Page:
(Image credit: AbsolutVision.)
This year will be considered as particularly memorable for the insurance industry not just because of COVID-10, but also for the extreme wildfire seasons in Australia, Brazil and the Western United States. The direction of the financial markets remains uncertain as the U.S. election remains unresolved. What is certain is that the pandemic has accelerated digital transformation, with companies achieving in months what, under difference circumstances, may have taken five years or more. According to a recent Reuters Events survey, the number of insurers who said digital played a key role in their transformation almost doubled in under a year.
While the pandemic had its effect, more InsurTech unicorns have appeared, and the first InsurTech IPO took place. Lemonade’s valuation is a proof that there is a tremendous amount of value to be created by new and better business models. One could summarize business as being essentially two things. First, Marketing: getting people want to do business with you. Second, innovation: finding a better way to meet your clients’ needs. Lemonade’s IPO casts light on the shortcomings of the insurance industry’s way of working with customers and thus indicates a huge opportunity to create value. The InsurTech movement has established that entrepreneurs are better suited than internal IT departments to develop the innovative applications founders that will drive the industry forward.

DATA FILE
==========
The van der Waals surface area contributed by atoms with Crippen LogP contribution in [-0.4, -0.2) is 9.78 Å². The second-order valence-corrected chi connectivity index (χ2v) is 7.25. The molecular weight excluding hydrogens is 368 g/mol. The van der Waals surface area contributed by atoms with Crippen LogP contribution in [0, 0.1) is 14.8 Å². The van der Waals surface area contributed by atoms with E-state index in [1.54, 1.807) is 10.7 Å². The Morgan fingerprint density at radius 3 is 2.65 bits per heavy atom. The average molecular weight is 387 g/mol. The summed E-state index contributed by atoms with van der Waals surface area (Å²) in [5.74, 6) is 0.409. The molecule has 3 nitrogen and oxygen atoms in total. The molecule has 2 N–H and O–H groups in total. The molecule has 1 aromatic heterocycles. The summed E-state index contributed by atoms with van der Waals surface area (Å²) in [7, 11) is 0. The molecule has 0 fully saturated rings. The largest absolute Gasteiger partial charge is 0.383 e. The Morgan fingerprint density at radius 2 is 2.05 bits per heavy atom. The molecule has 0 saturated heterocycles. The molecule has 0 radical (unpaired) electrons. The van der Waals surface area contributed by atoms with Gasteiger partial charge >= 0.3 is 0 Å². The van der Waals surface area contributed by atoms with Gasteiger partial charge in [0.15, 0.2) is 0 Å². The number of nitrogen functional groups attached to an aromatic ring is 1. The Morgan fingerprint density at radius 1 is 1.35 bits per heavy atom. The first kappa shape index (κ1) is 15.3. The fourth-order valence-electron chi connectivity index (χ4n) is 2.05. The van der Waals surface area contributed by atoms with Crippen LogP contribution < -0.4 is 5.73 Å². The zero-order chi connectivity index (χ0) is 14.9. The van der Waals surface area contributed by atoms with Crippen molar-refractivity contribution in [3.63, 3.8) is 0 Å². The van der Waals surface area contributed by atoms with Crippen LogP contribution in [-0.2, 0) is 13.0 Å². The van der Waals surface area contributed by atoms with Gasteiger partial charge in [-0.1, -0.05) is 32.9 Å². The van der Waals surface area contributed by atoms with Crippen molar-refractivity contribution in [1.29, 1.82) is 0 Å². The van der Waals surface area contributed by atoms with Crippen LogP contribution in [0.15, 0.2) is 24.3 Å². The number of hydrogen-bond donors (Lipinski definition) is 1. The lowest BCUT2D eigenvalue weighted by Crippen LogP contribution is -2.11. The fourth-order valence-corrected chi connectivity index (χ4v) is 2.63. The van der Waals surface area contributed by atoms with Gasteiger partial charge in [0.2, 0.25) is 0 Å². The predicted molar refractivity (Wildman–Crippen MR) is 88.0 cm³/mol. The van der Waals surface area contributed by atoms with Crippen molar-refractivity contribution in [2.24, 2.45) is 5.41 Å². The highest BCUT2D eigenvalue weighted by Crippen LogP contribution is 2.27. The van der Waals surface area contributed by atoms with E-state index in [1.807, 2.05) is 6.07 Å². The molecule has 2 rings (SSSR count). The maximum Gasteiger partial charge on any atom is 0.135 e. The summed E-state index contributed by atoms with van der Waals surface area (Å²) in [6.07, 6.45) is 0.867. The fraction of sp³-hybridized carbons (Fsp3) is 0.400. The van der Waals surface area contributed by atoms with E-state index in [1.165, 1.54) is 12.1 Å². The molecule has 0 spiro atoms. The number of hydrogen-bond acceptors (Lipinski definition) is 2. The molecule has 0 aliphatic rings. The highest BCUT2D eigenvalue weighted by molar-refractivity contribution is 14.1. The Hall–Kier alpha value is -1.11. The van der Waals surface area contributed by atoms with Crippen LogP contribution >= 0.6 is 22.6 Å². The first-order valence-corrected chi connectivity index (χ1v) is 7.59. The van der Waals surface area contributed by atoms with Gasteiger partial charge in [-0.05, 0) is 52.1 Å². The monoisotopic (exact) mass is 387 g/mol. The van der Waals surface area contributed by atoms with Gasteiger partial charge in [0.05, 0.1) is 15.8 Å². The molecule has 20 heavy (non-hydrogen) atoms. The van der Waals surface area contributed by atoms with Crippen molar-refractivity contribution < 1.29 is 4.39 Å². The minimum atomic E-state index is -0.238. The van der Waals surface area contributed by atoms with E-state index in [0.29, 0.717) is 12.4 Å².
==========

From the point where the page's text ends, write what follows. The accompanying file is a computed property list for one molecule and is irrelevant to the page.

In the early days of pandemic-related lockdowns, there were reports of investments drying up. However, in recent months investment levels have been going back to normal. According to an Insurtech NY analysis, so far, there have been InsurTech unicorns in the P&C, Health and Benefit sectors, though none yet in Life, Annuity or B2B solutions.
Today a great deal of value can be created solving carrier’s pain in areas such as claims or risk management. Startups and investors have already proven that, although this industry has the reputation of being conservative—and having formidable knowledge barriers to entry and long sales cycles—insurers’ willingness to look to entrepreneurs for innovation means that significant opportunities can be found. Timing is a key factor for any investment opportunity, and while insurers are much more open to change, cultural barriers are likely to slow down some of the most profound changes to the industry.
Entrepreneurs—and change agents within insurance carriers—may need to be patient, but opportunities in the InsurTech space continue to grow, and there is no shortage of capital. With the pace of change InsurTech has driven—and which COVID-19 has accelerated—the competitive pressure for insurers to change has grown proportionately more intense. That competitive pressure will cause pain, and that in turn creates further opportunity for entrepreneurs to provide relief.